4. How can NEA and Knight show their interest and concern?
NEA and Knight have funded university-based programs to train traditional arts journalists. In past decades, such programs helped train new staff when traditional news organizations were adding reporters. New arts reporters always benefited from additional training. The model worked well when traditional journalism was growing. But in recent years, as traditional journalism has cut back, Knight and NEA became concerned about training people for jobs that no longer exist. So we’ve taken a break from that approach.
NEA and Knight already have a history of working together on ArtPlace, a place-based program to help revitalize arts in communities across the country, with federal and philanthropic leaders. This raised an obvious question: Is there an equal to ArtPlace for arts journalism? Could Knight and NEA partner in a Request for Proposal process that would allow the eight resident Knight Communities to propose new forms of arts journalism?
The Knight communities represent a cross section of America, living laboratories in which news and information experiments can be tried. The foundation has tested this topic with its arts program site, KnightArts.org. The site receives significant Web traffic.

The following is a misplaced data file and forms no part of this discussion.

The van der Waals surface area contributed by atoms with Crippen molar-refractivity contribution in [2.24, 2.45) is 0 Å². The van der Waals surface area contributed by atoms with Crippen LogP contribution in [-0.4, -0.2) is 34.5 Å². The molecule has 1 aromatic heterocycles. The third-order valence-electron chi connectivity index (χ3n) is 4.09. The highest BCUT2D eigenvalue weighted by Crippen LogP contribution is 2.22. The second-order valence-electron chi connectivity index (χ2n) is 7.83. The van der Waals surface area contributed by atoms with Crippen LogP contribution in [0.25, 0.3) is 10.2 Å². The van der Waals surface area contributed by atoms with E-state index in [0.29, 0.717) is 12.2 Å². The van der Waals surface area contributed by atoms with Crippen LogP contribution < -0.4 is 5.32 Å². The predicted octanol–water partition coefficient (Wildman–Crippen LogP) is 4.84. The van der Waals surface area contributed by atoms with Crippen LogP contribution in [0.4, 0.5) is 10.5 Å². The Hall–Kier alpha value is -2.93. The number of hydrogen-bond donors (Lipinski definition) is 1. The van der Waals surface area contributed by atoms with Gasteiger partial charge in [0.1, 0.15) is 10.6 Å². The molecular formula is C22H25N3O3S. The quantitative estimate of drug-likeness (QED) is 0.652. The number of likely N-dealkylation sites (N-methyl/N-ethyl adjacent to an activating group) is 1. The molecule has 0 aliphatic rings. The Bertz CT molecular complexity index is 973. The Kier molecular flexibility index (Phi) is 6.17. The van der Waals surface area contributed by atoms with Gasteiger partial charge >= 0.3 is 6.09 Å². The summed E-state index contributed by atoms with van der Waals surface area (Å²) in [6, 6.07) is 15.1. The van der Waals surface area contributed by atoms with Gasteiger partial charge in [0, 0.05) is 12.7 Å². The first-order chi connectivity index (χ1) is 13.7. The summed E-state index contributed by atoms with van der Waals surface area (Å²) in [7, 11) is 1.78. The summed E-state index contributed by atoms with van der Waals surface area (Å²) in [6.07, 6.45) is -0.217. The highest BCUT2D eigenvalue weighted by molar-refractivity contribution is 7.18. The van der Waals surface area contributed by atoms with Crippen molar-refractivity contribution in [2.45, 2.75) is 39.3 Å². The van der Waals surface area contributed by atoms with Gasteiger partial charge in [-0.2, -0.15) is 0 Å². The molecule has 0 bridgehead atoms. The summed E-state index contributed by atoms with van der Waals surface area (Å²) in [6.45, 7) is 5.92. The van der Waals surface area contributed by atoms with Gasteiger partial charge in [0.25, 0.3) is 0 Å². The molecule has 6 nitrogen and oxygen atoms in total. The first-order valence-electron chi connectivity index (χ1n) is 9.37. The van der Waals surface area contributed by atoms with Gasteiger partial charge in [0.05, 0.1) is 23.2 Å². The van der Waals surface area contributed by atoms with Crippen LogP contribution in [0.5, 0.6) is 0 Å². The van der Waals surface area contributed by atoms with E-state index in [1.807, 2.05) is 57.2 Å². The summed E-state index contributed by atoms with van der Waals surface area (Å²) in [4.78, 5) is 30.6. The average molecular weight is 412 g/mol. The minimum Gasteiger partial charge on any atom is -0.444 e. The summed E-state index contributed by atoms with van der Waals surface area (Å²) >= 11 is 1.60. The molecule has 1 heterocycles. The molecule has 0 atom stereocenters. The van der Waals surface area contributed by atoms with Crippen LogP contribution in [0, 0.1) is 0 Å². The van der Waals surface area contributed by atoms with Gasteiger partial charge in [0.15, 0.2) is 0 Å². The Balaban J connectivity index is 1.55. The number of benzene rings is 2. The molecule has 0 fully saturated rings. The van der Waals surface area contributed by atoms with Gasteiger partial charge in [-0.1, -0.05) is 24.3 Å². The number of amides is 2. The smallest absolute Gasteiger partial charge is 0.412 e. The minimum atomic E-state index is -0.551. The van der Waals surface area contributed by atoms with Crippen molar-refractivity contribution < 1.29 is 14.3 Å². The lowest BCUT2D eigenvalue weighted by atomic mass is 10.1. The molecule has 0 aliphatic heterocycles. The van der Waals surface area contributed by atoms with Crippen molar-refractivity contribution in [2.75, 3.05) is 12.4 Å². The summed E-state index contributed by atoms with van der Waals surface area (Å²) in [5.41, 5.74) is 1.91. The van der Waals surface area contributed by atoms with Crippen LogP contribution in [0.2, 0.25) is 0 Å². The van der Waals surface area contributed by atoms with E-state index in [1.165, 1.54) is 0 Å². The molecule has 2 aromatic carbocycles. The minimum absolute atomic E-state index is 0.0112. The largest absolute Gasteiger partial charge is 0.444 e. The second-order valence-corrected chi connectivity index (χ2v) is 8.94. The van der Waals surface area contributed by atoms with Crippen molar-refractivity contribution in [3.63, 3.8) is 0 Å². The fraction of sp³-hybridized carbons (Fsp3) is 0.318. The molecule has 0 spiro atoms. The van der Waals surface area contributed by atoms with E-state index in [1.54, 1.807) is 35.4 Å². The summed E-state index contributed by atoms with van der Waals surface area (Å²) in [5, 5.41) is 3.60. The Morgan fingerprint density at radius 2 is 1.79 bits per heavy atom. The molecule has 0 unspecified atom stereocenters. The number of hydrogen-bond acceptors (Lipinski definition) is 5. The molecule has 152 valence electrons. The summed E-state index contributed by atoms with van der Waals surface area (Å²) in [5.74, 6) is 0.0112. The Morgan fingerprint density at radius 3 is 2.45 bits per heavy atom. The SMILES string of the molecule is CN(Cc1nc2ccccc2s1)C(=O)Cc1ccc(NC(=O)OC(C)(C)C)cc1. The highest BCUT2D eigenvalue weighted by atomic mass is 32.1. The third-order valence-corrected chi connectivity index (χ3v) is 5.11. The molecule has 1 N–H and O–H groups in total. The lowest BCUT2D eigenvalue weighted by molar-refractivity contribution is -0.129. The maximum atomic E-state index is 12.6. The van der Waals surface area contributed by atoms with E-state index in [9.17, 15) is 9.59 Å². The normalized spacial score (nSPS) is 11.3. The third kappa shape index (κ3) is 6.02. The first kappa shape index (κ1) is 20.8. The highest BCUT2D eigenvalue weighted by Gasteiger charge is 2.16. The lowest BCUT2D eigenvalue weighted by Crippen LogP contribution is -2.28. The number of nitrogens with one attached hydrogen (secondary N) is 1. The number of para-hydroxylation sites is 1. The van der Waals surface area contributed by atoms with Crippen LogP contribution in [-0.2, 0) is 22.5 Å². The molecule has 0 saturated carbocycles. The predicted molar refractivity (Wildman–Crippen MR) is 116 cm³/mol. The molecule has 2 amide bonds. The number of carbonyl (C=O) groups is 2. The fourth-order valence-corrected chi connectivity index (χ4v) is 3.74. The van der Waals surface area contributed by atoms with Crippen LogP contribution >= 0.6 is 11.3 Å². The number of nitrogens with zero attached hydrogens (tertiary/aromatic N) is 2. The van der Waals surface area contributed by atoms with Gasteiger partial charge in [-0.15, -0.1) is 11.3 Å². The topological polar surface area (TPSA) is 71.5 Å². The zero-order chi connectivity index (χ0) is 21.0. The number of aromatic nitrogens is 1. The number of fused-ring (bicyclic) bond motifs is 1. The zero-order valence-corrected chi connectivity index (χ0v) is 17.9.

We wanted to be as open as possible to new ideas: To collaborate with unusual partners and try new approaches, proposals that achieved arts-journalism goals and others, such as education. These projects would improve the flows of arts journalism in communities and have a good chance of sustaining themselves.
So we decided to hold open contests in the eight Knight communities, hoping that winners and runners up would represent the sort of fresh thinking the Knight Commission calls for. Our hope was that a contest would encourage new arts news techniques, technologies and networks of the future.
Plenty of people lament the disaggregation of news that leaves specialty reporting fending for itself in the Digital Age. But to the entrepreneurial minded, this is a time of great excitement. In the era of creative destruction of traditional media, we can emphasize creation.
That’s how the Community Arts Journalism Challenge came about. Given the extraordinary numbers of entries and the excitement generated by the winners, we’re glad we did it. The Charlotte Arts Journalism Alliance links five major media players, including the Charlotte Observer, with the University of North Carolina to increase arts coverage in the city. CriticCar is gathering citizen reporting on the Detroit arts scene. Art Attack is increasing arts coverage in a partnership between the Philadelphia Daily News and Drexel University.
This article originally appeared on Knight Blog. After publication, the National Endowment for the Arts announced that the arts journalism contest was so successful that NEA would add journalism grant making to its regular local arts grant-making program. Here’s one of the winners of that program, the Macon Arts Alliance.